PMD: 2004 – Repeat After Me…Must Have CIP

Last updated on March 3rd, 2018 at 12:24 pm

The PedREST storyBy the end of 2003, we had received our first office action from the US patent office (USPTO), and filed an international PCT. Our attorney notified us that we would probably receive 2 more office actions before we were through and we should have our patent confirmed within 12 months – 17 on the outside.

Now for those of you beginning the patent process, I feel obligated to tell you that the words “office action” will likely become the bane of your existence. For reasons too numerous to count, it is almost unheard of that a patent will be approved when it is first submitted. But on a positive note, you’ll have a chance to improve your patent claims making your own patent stronger and more difficult to infringe. The downside is cost, so be prepared for this and budget in advance.

By April 2004, we had filed our 2nd office action response as well as a “Provisional Application” – later to become our first “Continuation in Part”. It is here that I need to pause. A Continuation in Part or CIP is typically filed to add some new feature and/or better clarify some existing feature(s) previously disclosed – what it boils down to is that you have, for all intents and purposes, open claims on file with the patent office. It makes it very difficult for someone to take your patent – look for features you didn’t claim – and then design around it.

BTW – this is not a secret…big companies everywhere have been doing this for years to protect their intellectual property from other companies that might try to “borrow” their ideas. It’s us little guys – the individual inventors – that don’t know this…but we NEED to!  I have made a commitment and intend to honor it that if / when the PedREST makes it out to the market, I will take the next 6 months off to teach small inventors everywhere the mantra I repeat regularly: “Must Have CIP”.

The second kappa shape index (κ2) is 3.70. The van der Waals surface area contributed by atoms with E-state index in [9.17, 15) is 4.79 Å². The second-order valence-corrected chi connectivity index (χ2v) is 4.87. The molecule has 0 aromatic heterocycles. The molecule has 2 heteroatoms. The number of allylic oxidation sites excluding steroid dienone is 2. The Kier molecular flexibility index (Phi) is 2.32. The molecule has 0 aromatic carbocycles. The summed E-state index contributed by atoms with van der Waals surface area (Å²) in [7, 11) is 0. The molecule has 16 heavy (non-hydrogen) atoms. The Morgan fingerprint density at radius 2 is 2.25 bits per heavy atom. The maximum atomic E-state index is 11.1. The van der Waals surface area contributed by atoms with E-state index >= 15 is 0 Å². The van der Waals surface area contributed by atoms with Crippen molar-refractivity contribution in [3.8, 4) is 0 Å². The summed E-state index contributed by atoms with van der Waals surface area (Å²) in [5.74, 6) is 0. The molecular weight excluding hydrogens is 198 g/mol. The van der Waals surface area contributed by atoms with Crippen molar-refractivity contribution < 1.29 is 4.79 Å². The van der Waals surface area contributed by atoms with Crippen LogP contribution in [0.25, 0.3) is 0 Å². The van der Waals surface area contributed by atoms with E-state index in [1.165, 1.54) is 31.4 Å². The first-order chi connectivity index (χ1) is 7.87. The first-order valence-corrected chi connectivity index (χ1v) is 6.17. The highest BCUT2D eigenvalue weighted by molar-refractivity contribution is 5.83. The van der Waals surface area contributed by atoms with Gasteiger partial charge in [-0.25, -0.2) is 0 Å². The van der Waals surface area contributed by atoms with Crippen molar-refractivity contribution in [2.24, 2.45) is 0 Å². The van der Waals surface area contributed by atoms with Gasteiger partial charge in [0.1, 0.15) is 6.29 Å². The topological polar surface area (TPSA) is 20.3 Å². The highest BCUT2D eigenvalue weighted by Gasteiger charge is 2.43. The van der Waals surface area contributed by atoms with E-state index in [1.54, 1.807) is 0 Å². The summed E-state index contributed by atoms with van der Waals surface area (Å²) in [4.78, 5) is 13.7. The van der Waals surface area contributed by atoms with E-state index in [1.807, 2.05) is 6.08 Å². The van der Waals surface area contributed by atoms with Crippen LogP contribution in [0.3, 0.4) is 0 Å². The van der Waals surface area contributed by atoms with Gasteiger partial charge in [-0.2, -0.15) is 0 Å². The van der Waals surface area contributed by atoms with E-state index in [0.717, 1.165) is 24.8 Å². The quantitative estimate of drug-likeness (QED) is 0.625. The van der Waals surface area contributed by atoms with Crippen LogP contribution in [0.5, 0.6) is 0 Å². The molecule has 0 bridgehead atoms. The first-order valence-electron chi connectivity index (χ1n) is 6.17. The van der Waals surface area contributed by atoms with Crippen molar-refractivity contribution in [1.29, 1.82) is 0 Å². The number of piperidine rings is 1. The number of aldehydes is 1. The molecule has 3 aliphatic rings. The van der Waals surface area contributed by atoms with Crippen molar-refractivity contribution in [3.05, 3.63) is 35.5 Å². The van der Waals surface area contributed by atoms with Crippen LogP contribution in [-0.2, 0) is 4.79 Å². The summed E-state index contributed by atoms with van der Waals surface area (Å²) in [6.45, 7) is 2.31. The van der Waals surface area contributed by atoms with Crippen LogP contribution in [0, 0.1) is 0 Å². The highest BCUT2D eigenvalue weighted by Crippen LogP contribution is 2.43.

In fact there were 2 key lessons that I’d like to share with any of you thinking about starting this process:

  • First…it requires a little extra paperwork (and funds), but if possible, when you file your patent application, file it in a way that DOES NOT allow it to be published until it is granted.
  • Second…at some point before your patent is finalized, search your specs for features you did not initially claim and any additional design modifications you’d like to make and FILE A CIP.

We didn’t do the first…fortunately for us, we did the second… And it saved us… Trust me when I say there will be more to come on this, but for now hopefully these 2 lessons will save you from some of the heartache my sister and I were soon to experience.

Until next time…

About the Author

Stefanie Zucker is President and co-founder of Pediatric Medical Devices and Managing Director and co-founder of Axios Partners, a strategy consulting firm. After a number of years spent researching the safety issues associated with transporting children on ambulances she became a child health safety advocate and formed Pediatric Safety with a goal of creating a world-wide movement of parents and caregivers inspired to protect the health and safety of kids.Stefanie is a member of the PedSafe Team

Comments

One Response to “PMD: 2004 – Repeat After Me…Must Have CIP”

  1. jimmy says:

    makes me want to drink alchoholic beverages

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